We have searched the world to find cool, unique brands and we have curated them for you.
LIMITED EDITION: Our denim comes in distinct categories (Stretch, Selvedge and Small Batch), for the same reason that sometimes you want an artisanal sipping whiskey, and others a draft beer. The Made in USA Selvedge is our most premium jean, what we call Small Batch Denim. Created in partnership with denim guru Eric Goldstein, whose credits include Jean Shop and RRL, it’s woven at Vidalia Mills in Vidalia, Louisiana.
Vidalia is quickly becoming famous among aficionados for its “farm-to-yarn” denim as the cotton is locally grown, then woven on Vidalia's Draper looms, many of which were acquired from the late mythic White Oak Plant in Greensboro, North Carolina. It takes about two hours for each of these machines to weave enough fabric for one pair of jeans. The denim is rope-dyed in genuine indigo and then cut and sewn in Los Angeles.
This is the denim equivalent of cutting a soul album at Muscle Shoals.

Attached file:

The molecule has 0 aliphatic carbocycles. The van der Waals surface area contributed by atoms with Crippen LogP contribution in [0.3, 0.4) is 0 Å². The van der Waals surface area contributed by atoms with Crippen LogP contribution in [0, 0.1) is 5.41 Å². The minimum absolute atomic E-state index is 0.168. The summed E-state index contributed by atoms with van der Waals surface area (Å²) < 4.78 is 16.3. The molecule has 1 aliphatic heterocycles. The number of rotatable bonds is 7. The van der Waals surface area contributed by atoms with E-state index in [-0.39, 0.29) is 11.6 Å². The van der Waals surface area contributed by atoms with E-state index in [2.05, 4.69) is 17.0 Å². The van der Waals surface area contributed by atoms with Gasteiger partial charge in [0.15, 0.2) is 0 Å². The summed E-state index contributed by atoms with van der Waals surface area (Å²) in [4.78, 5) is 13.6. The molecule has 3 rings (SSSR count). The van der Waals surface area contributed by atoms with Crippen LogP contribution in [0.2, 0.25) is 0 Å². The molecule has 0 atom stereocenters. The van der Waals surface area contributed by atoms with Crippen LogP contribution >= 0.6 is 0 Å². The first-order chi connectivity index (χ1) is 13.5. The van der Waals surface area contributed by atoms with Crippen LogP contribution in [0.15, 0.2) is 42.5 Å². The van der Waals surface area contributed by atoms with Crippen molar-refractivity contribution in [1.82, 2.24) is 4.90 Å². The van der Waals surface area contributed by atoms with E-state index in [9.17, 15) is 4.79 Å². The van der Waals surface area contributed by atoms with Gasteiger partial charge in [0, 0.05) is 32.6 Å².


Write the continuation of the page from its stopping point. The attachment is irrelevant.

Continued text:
The Destroyed Jean is our most heavily distressed style and recreates the marbling, whiskering and wear patterns of a favorite pair of jeans that have been put through their paces over time. The original color of the selvedge fabric was a rich indigo, but in real denim the blue color sits near the surface and wears away over time revealing the white fabric beneath and creating the ghostly outlines on a pocket of where the owner kept his iPhone. Much of the detail work on these jeans is done by hand using sandpaper and a Dremel tool.Classic design details include antique copper rivets, chain stitching on the coin pocket, a suede-embossed patch on the back and TS embroidery on the wearer’s right side. This is the perfect jean for someone who is looking for an heirloom without the time (or hard-living) to make one.The fit is slim through the hip and thigh, with a tapered leg that has a 14-inch circumference. The jean will be a little stiff and maybe even a tad snug when you first wear it, but it will mold to your body and loosen up overtime. Or as Goldstein says, “You’ve got to earn that fit.”